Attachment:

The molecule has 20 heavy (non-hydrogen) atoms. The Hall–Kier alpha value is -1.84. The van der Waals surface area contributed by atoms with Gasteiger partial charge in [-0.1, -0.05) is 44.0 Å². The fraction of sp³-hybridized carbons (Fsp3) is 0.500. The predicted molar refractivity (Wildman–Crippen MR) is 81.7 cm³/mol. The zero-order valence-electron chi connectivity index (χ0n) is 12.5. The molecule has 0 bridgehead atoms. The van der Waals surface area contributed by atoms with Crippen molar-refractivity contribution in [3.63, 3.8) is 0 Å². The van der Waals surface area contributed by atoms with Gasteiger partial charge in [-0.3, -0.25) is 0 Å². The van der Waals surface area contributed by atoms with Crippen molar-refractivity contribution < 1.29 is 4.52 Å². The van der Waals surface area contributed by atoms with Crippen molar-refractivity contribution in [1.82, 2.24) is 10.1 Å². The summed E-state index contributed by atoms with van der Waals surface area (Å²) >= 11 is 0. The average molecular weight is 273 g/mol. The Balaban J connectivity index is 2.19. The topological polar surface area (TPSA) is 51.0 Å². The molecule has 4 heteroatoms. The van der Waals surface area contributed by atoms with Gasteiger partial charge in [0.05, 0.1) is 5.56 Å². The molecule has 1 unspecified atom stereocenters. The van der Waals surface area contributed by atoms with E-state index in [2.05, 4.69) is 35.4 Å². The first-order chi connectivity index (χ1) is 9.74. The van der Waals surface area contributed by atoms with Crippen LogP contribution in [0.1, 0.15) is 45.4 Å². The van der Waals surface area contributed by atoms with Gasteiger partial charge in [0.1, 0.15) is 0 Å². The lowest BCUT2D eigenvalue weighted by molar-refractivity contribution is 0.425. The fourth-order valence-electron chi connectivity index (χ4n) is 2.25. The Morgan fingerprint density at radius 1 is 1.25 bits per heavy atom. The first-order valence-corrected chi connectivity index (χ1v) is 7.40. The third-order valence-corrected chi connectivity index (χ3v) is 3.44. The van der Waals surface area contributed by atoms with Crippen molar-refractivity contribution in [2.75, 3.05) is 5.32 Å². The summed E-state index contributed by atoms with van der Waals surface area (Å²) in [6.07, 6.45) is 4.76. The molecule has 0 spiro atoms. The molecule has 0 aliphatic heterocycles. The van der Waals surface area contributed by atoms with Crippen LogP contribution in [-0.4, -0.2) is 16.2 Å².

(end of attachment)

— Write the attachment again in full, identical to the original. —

The molecule has 20 heavy (non-hydrogen) atoms. The Hall–Kier alpha value is -1.84. The van der Waals surface area contributed by atoms with Gasteiger partial charge in [-0.1, -0.05) is 44.0 Å². The fraction of sp³-hybridized carbons (Fsp3) is 0.500. The predicted molar refractivity (Wildman–Crippen MR) is 81.7 cm³/mol. The zero-order valence-electron chi connectivity index (χ0n) is 12.5. The molecule has 0 bridgehead atoms. The van der Waals surface area contributed by atoms with Crippen molar-refractivity contribution in [3.63, 3.8) is 0 Å². The van der Waals surface area contributed by atoms with Gasteiger partial charge in [-0.3, -0.25) is 0 Å². The van der Waals surface area contributed by atoms with Crippen molar-refractivity contribution < 1.29 is 4.52 Å². The van der Waals surface area contributed by atoms with Crippen molar-refractivity contribution in [1.82, 2.24) is 10.1 Å². The summed E-state index contributed by atoms with van der Waals surface area (Å²) >= 11 is 0. The average molecular weight is 273 g/mol. The Balaban J connectivity index is 2.19. The topological polar surface area (TPSA) is 51.0 Å². The molecule has 4 heteroatoms. The van der Waals surface area contributed by atoms with Gasteiger partial charge in [0.05, 0.1) is 5.56 Å². The molecule has 1 unspecified atom stereocenters. The van der Waals surface area contributed by atoms with E-state index in [2.05, 4.69) is 35.4 Å². The first-order chi connectivity index (χ1) is 9.74. The van der Waals surface area contributed by atoms with Crippen LogP contribution in [0.1, 0.15) is 45.4 Å². The van der Waals surface area contributed by atoms with Gasteiger partial charge in [0.1, 0.15) is 0 Å². The lowest BCUT2D eigenvalue weighted by molar-refractivity contribution is 0.425. The fourth-order valence-electron chi connectivity index (χ4n) is 2.25. The Morgan fingerprint density at radius 1 is 1.25 bits per heavy atom. The first-order valence-corrected chi connectivity index (χ1v) is 7.40. The third-order valence-corrected chi connectivity index (χ3v) is 3.44. The van der Waals surface area contributed by atoms with Crippen molar-refractivity contribution in [2.75, 3.05) is 5.32 Å². The summed E-state index contributed by atoms with van der Waals surface area (Å²) in [6.07, 6.45) is 4.76. The molecule has 0 spiro atoms. The molecule has 0 aliphatic heterocycles. The van der Waals surface area contributed by atoms with Crippen LogP contribution in [-0.4, -0.2) is 16.2 Å².